Monday, February 20, 2012
(part 271) FLICKER AND BUZZ
It wasn't like I thought anyone missed me or my music. I had assured myself that I was long forgotten by everyone, or not remembered at all. In the eighteen years since I'd left L.A., there had been no clamoring that I was aware of to locate the likes of one Bobby Jameson. In my world it was just hard physical work, raging daily headaches, and nickels and dimes squeezed out of an unforgiving world.
I was competing, it seemed, with my early teens, when I'd loaded hay-trucks around Phoenix for my step-father in Arizona. The work was hard and the pay was shit, and I now plodded forward daily in a life I'd learned to tolerate in place of the one I'd wanted. On the bright side, I stayed sober and clean, which was some sort of miracle I thought, because there hadn't been much good derived from my staying sober, other than the world did not have to cope with one more loaded crazy man.
No one in San Luis Obispo, CA had ever seen me loaded, and because of that, they were unaware of how much I had improved since my old street days elsewhere. They never understood, and still don't, how far I'd come, because they had no measuring stick to gauge it by. In L.A. there were people who were grateful, based simply on the fact that I didn't get loaded anymore, because they had seen me at my worst. But in San Luis, they just found things to complain about, like my anger, and how I was capable of flying off the handle in a moment's notice. Not once did they understand how, in the old days, that anger had been lethal, but now was restricted to mere words.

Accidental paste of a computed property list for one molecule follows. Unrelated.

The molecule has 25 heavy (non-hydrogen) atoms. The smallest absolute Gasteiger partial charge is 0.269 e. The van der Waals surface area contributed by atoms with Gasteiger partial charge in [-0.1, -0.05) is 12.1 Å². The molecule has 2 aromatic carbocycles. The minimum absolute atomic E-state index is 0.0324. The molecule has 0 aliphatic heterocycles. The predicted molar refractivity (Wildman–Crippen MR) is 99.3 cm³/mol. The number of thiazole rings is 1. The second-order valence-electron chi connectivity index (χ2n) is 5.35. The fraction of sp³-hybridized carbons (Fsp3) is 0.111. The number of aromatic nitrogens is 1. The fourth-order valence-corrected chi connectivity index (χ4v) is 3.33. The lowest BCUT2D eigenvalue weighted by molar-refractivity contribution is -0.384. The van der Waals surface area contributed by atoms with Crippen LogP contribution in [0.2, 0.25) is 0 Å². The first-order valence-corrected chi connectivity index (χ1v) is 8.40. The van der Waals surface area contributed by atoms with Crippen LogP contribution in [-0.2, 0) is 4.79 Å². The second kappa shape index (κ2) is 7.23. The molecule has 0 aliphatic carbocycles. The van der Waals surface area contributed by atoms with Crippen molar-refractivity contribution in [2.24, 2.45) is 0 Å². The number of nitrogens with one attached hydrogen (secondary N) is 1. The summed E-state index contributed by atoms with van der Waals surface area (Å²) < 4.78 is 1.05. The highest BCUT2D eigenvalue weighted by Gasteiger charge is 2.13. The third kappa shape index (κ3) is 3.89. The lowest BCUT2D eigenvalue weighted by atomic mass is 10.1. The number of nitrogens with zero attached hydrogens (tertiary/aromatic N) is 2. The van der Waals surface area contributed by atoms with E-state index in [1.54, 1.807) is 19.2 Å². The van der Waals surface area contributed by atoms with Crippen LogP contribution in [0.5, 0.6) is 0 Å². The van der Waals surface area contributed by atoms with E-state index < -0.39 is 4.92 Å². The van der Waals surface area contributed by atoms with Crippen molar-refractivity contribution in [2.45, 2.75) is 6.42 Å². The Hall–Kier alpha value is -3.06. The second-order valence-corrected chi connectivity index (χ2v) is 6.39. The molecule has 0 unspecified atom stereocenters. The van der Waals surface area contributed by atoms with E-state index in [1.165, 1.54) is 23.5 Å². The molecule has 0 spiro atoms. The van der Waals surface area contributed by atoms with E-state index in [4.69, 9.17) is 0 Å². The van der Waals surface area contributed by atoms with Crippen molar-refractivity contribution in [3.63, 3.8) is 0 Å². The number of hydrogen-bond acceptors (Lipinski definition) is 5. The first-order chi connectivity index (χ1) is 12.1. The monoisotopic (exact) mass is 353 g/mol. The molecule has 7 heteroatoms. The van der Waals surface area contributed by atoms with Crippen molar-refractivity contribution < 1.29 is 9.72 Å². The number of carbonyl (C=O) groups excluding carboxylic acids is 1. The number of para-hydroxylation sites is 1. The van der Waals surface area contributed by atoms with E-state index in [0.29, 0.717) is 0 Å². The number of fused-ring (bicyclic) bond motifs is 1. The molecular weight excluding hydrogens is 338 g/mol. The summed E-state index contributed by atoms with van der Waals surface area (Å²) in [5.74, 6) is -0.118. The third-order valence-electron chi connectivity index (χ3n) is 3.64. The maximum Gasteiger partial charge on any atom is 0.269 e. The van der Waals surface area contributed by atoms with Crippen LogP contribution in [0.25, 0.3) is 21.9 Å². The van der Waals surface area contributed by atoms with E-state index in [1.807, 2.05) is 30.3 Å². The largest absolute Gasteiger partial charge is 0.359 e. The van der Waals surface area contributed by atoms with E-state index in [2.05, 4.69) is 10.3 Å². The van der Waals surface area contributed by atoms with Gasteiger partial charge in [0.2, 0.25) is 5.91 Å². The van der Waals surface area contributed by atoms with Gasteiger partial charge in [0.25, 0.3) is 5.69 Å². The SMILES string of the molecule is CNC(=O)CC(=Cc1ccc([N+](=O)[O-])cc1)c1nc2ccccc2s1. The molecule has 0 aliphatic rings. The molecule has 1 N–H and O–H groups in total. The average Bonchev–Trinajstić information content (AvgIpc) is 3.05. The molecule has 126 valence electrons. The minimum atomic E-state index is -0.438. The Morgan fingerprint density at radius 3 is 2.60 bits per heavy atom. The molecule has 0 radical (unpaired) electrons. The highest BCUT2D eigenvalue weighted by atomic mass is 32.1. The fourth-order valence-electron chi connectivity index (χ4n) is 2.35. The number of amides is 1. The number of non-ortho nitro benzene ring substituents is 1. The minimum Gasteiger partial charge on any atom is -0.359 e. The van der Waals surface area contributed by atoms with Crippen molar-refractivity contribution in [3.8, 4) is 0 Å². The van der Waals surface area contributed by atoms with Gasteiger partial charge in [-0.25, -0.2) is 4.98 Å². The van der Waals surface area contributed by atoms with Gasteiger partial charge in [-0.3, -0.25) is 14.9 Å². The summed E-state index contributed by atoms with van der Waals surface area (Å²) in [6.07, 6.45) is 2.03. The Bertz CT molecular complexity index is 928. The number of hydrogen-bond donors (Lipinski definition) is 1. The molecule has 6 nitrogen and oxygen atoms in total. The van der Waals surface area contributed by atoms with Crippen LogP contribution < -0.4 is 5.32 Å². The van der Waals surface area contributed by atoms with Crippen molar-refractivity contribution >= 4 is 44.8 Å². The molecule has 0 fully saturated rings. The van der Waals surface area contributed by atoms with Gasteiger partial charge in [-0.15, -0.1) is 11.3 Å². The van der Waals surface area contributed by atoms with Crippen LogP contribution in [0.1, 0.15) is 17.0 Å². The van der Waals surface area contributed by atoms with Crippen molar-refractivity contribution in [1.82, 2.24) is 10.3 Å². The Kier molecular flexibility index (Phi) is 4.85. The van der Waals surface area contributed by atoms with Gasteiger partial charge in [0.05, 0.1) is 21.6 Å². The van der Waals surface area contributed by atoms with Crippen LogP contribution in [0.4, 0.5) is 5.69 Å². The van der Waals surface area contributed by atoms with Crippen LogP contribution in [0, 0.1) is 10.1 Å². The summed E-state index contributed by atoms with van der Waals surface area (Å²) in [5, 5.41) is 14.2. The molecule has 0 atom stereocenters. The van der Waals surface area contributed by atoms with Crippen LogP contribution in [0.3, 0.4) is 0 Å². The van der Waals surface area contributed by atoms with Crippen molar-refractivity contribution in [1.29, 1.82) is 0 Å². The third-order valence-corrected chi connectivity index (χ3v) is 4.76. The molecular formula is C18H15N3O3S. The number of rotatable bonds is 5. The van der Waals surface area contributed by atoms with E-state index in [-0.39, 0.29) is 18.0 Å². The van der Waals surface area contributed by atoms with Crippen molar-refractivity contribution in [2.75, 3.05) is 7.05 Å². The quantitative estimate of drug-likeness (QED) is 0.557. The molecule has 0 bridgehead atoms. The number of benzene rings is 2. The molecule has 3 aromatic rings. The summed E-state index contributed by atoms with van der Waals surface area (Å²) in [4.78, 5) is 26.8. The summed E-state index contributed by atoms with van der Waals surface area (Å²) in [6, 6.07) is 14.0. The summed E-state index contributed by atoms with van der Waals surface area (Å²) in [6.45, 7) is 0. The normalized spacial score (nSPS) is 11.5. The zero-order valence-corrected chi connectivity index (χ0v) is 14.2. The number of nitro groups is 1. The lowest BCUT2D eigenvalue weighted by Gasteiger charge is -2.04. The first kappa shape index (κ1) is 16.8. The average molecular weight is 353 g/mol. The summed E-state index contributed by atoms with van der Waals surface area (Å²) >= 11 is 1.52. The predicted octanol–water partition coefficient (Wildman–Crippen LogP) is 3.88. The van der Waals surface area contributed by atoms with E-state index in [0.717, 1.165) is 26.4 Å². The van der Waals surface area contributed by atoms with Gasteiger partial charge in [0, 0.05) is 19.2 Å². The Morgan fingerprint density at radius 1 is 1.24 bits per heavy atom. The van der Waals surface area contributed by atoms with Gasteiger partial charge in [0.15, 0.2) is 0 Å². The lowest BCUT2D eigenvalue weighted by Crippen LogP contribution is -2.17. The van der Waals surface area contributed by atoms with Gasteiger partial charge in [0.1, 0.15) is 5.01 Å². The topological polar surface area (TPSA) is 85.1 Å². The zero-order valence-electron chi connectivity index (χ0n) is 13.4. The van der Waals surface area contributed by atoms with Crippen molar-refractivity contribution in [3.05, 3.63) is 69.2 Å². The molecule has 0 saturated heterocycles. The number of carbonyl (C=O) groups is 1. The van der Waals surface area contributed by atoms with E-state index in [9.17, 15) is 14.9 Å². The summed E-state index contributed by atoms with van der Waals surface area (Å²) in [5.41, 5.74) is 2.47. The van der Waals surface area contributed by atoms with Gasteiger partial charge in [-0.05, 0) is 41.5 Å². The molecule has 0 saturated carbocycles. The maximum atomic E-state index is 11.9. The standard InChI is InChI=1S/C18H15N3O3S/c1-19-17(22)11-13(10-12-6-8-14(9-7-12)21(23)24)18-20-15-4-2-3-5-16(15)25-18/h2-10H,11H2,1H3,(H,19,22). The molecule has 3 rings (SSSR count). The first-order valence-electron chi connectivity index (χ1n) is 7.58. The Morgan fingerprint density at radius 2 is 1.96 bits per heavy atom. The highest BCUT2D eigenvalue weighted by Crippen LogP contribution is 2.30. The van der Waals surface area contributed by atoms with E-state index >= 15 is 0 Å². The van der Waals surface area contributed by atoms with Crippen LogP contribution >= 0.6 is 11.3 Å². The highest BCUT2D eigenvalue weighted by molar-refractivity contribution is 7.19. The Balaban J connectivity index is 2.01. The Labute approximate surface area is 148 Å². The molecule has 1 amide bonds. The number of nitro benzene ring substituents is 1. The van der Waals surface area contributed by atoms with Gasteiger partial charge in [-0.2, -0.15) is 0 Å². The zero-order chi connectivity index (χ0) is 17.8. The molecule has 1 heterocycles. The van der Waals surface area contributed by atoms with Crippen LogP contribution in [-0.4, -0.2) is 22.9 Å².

In the world of sobriety, one is expected to learn how to be happy, joyous, and free, but in the world of Bobby Jameson there was little to be happy, joyous, and free about. In each instance, that which had worked, stopped working, that which solved a problem ended abruptly causing new ones. This circular pattern of frustration had beaten me into a form of reluctant submission at best, while at the same time continued to present me with one form of disability after another.
As I looked on at those who'd come after me in sobriety, in many cases, I saw improvement in the quality of life they were able to achieve. In my case I saw only the repetition of old problems appear and reappear in a never-ending cascade of "what's next" certainties. Over the the years I settled into the pattern of waiting for the next rock to fall, and sure enough it would. Many would chirp and moan, saying, "that if this is what I expected, it would surely be what I got." My answer to them then, and it still is today, was, "It must be real easy for you assholes to look on in judgement while never having to walk in my shoes!" Of course this was dismissed as an excuse by them as you might well imagine. The convenience of blaming someone else's hardship on the one suffering from it is reminiscent of the rich blaming the poor for being hungry.
So to some extent, I hope I have set the stage for this post, and those to come, by clarifying, what it was like back then trying to deal with the two-headed dragon of chasing success for twenty years and then withdrawing from any attempt to pursue it at all for the same amount of time.